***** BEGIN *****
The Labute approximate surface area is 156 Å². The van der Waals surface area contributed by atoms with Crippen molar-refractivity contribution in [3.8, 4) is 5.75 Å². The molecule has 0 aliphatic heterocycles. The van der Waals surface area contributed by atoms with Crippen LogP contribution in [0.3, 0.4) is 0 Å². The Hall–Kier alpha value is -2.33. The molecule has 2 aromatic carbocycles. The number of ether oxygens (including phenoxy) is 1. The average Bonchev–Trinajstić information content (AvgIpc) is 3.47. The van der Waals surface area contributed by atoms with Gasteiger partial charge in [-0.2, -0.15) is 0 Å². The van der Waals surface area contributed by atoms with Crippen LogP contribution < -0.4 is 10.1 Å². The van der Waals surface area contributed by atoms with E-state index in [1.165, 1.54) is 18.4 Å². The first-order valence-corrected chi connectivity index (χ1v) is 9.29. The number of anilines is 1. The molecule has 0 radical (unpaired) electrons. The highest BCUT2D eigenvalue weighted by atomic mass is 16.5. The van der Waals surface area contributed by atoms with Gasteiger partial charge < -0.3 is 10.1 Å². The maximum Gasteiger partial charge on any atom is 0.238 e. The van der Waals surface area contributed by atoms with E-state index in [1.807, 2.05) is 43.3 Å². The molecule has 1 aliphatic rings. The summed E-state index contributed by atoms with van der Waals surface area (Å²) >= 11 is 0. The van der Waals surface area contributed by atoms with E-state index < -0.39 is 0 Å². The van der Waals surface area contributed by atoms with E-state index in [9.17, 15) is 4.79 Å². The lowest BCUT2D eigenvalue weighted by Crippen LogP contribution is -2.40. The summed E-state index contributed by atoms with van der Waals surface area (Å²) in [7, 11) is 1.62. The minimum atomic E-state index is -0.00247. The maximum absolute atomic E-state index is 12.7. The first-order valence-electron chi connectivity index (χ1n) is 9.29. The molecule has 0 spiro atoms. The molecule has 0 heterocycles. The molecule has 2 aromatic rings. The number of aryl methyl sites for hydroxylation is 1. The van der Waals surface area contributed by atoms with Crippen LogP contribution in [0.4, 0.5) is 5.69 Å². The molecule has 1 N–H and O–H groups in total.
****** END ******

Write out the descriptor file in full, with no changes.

The Labute approximate surface area is 156 Å². The van der Waals surface area contributed by atoms with Crippen molar-refractivity contribution in [3.8, 4) is 5.75 Å². The molecule has 0 aliphatic heterocycles. The van der Waals surface area contributed by atoms with Crippen LogP contribution in [0.3, 0.4) is 0 Å². The Hall–Kier alpha value is -2.33. The molecule has 2 aromatic carbocycles. The number of ether oxygens (including phenoxy) is 1. The average Bonchev–Trinajstić information content (AvgIpc) is 3.47. The van der Waals surface area contributed by atoms with Gasteiger partial charge in [-0.2, -0.15) is 0 Å². The van der Waals surface area contributed by atoms with Crippen LogP contribution < -0.4 is 10.1 Å². The van der Waals surface area contributed by atoms with E-state index in [1.165, 1.54) is 18.4 Å². The first-order valence-corrected chi connectivity index (χ1v) is 9.29. The number of anilines is 1. The molecule has 0 radical (unpaired) electrons. The highest BCUT2D eigenvalue weighted by atomic mass is 16.5. The van der Waals surface area contributed by atoms with Gasteiger partial charge < -0.3 is 10.1 Å². The maximum Gasteiger partial charge on any atom is 0.238 e. The van der Waals surface area contributed by atoms with E-state index in [1.807, 2.05) is 43.3 Å². The molecule has 1 aliphatic rings. The summed E-state index contributed by atoms with van der Waals surface area (Å²) >= 11 is 0. The van der Waals surface area contributed by atoms with E-state index < -0.39 is 0 Å². The van der Waals surface area contributed by atoms with E-state index in [9.17, 15) is 4.79 Å². The lowest BCUT2D eigenvalue weighted by Crippen LogP contribution is -2.40. The summed E-state index contributed by atoms with van der Waals surface area (Å²) in [7, 11) is 1.62. The minimum atomic E-state index is -0.00247. The maximum absolute atomic E-state index is 12.7. The first-order valence-electron chi connectivity index (χ1n) is 9.29. The molecule has 0 spiro atoms. The molecule has 0 heterocycles. The molecule has 2 aromatic rings. The number of aryl methyl sites for hydroxylation is 1. The van der Waals surface area contributed by atoms with Crippen LogP contribution in [0.4, 0.5) is 5.69 Å². The molecule has 1 N–H and O–H groups in total.